Let’s continue the 2019 search for free talent with the pitching staff for the Ken Phelps All-Stars. The position players, split into two parts, can be found here and here.
A couple of years ago, David Laurila, in one of his fantastic Sunday notes columns, talked to Haley about his unique delivery.
Haley sets up on the third base side of the rubber, with his other foot straddling the rubber. With the ball in his glove raised in front of his face, he looks in for the sign with his pitching hand cocked at his waist, fingers dancing back and forth like Wyatt Earp ready to draw.
Haley is 27, right-handed, and despite being listed at 6-foot-5 and 220 pounds, is a relative soft-tosser with a fastball that struggles to top 90 mph consistently. Soft tossing, fastball-heavy righties aren’t exactly a hot commodity, and that explains why he’s yet to establish himself in the majors. If you remember him, it’s probably because he was a Rule 5 draft pick back in 2017; he spent all of 18 big league innings with the Twins before being shipped back to Boston. But there’s probably more here than you might think.
First of all, Haley has a very good curveball.
And Haley’s repertoire – slow fastball, curveball, and pinpoint command – is reminiscent of another big, soft-tossing righty who didn’t establish himself until his late 20s.
In fact, Haley actually led the International League in xFIP in 2018 (just ahead of Michael Kopech), finishing fourth in FIP, K-BB%, and K/BB, and with the eighth-best BB% in the league. Haley, in other words, had good command and missed bats (14th in the league in SwStr%) without really walking anybody, and that’s a really good combination.
Unfortunately for Haley, pitchers who can’t break a pane of glass with their fastballs aren’t often really prospects, despite his gaudy Triple-A numbers. As a result, Haley ended up signing with the KBO’s Samsung Lions this offseason. I wouldn’t be terribly surprised if he ended up coming back.
After years of struggling to control his low-nineties fastball and power breaking balls, Gagnon quietly broke out last year in – of all places – Triple-A Las Vegas, where pitching prospects go to die. He’d always had the ability – see, for example, his Adam Wainwright-like curveball.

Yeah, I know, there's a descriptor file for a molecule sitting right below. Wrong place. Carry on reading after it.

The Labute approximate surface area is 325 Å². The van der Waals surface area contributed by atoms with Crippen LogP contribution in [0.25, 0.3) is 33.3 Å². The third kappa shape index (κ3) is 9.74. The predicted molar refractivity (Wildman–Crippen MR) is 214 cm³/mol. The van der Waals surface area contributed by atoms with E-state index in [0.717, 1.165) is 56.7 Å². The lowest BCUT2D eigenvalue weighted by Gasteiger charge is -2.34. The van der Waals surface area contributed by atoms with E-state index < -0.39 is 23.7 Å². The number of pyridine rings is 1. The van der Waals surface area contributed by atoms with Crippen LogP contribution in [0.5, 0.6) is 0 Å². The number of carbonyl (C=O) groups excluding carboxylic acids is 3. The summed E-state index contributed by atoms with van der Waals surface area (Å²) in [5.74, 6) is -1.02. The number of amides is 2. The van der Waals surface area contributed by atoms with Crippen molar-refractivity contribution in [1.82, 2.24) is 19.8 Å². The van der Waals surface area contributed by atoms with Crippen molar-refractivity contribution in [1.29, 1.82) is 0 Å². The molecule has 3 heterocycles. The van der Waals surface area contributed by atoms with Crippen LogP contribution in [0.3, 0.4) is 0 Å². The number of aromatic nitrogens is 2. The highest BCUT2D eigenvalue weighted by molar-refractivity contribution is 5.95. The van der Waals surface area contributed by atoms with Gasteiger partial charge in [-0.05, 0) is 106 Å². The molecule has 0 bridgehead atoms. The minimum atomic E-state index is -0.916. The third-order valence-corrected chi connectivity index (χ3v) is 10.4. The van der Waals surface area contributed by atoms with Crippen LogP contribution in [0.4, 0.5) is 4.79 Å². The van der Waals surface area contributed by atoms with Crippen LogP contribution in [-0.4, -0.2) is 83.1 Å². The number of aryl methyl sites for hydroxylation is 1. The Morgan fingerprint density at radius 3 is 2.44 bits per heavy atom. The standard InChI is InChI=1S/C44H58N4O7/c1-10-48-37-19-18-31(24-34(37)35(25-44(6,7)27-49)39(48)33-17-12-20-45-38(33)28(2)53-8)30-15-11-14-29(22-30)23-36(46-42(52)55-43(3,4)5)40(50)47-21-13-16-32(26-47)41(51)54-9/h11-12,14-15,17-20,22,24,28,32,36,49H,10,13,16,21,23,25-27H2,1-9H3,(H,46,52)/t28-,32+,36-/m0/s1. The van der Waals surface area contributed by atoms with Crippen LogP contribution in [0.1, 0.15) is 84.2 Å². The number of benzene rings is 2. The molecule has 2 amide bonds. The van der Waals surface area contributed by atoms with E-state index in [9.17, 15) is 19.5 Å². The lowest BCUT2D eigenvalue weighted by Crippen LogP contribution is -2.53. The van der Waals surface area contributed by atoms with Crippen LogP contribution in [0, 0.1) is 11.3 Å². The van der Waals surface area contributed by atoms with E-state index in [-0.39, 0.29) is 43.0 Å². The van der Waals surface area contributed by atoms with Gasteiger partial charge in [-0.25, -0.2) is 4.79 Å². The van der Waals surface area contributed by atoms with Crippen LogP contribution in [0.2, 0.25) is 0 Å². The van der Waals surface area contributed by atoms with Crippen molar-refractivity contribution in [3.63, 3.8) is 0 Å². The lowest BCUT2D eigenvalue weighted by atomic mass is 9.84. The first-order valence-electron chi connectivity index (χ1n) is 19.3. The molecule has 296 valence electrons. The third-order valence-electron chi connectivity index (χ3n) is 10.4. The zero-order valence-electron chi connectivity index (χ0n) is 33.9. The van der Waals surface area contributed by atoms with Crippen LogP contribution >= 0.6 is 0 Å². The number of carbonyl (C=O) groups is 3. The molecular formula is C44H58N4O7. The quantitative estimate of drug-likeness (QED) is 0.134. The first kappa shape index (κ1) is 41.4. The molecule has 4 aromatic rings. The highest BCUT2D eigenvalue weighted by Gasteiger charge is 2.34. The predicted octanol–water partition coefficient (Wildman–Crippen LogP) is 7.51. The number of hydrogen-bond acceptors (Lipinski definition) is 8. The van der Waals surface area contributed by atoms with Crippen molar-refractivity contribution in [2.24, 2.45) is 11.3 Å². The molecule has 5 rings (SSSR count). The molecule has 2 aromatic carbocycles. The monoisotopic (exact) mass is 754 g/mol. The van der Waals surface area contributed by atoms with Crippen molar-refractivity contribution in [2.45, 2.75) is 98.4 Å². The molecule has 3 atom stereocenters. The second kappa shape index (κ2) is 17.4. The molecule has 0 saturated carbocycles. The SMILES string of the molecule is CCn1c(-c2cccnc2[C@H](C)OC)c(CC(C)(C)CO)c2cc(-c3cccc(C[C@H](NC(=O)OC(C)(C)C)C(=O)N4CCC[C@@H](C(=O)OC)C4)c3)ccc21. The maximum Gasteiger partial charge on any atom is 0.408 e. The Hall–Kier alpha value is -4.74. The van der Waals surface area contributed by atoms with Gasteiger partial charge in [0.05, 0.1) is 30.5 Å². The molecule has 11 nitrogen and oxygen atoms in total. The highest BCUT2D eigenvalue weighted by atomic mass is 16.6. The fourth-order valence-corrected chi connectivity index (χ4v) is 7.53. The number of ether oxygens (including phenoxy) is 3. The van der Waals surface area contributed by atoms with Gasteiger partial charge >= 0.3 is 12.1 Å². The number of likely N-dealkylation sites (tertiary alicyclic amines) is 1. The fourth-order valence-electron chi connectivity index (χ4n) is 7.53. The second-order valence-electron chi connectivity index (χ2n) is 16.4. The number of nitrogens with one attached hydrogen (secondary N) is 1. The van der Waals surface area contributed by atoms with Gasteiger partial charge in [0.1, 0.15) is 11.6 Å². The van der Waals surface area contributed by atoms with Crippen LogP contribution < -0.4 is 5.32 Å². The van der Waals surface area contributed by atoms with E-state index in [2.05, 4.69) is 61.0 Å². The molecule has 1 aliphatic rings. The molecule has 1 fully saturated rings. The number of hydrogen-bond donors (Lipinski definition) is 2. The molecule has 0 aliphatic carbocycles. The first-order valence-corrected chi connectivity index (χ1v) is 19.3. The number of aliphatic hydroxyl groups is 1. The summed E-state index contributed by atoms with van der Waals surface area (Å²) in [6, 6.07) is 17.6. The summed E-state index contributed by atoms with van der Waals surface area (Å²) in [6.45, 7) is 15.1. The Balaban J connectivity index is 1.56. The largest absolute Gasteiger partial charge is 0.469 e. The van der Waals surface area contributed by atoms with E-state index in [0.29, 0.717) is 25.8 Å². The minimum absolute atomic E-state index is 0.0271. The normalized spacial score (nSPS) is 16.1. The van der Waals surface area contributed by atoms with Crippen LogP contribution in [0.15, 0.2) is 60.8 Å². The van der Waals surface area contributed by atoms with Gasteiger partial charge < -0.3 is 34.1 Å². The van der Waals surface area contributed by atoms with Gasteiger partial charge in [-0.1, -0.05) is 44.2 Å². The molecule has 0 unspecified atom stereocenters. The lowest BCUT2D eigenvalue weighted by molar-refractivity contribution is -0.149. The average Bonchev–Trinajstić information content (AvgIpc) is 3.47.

But Gagnon walked more than 8.5% of the hitters he faced at every minor league assignment he had between 2014 and 2017 (including three stops with double-digit walk rates), torpedoing his value. Picked up by the Mets before the 2018 season, the 28-year-old former third rounder walked far fewer batters in Las Vegas, giving out free passes to just 6.7% of the batters he faced, while still striking out more than a quarter of opponents. All of a sudden, Gagnon had a 19.2% K-BB% and a 3.88 K/BB, with the latter being the best figure of Gagnon’s career. As a result, Gagnon shot up the Triple-A leaderboards, finishing fourth among all Triple-A pitchers (IL and PCL) in K%, 14th in BB%, and second in K-BB%. The showing was enough to land a brief cameo in Flushing, during which he didn’t distinguish himself.
Still, Gagnon’s progress is such that it’s worth seeing if he has actually turned a corner. In real life, he’s probably best suited for a middle-relief slot, and if his gains are for real, he could probably help a bullpen-needy team like the Angels. For us, we’ll see if he can consolidate his gains in the rotation, where he made 27 starts last year at Triple-A. For what it’s worth, Steamer loves Gagnon, projecting a mid-3’s ERA and FIP and better than a strikeout per inning.
Garcia might be the single most fascinating player on this list. Not only is he left-handed and breathing, he was once a prized prospect in the Dodgers’ system, with a deep arsenal and bright future. This is what Mike Newman said about Garcia back in 2012:
Listed at six-foot-three, the big-bodied Garcia boasts a power arsenal. The Cuban pitcher’s deception comes from staying tall in his delivery with a high release point. . . . Garcia features a 91-93 mph fastball, only with more consistent sinking action. In this appearance, he was wild in the zone which kept Jackson hitters off-balance. . . . Garcia’s primary off-speed pitch was an 83-85 mph “slurve” with 1 to 7 break. The pitch is a swing-and-miss offering at present — Flashing plus when down in the zone. His changeup also flashes potential and supports a starter profile should Garcia’s durability return after a long layoff.
It didn’t work out, of course; Garcia battled injuries – a bone spur in his elbow, meniscus tears in both knees – which limited him to just 162 innings across four seasons between 2013 and 2016, but he still flashed the plus stuff that had made him such a blue-chip prospect. But by the time he returned to the mound for good in 2017 in the Royals’ system, his effectiveness had cratered due to increasing command issues and a diminished arsenal; a 5.04 ERA for the Royals’ Triple-A affiliate in 2017 and disastrous six innings for the varsity club sealed Garcia’s fate, and he spent 2018 in Japan.
But once again healthy, Garcia found himself in NPB, tossing 168.2 innings for the Chuinichi Dragons – more than he’d thrown between 2013 and 2016 combined – en route to a 2.99 ERA while limiting both homers and hard contact. His command remained an enigma, as he walked an unacceptably high 73 hitters against 132 strikeouts. But the tantalizing stuff returned, with Garcia making multiple no-hit bids over the course of the season.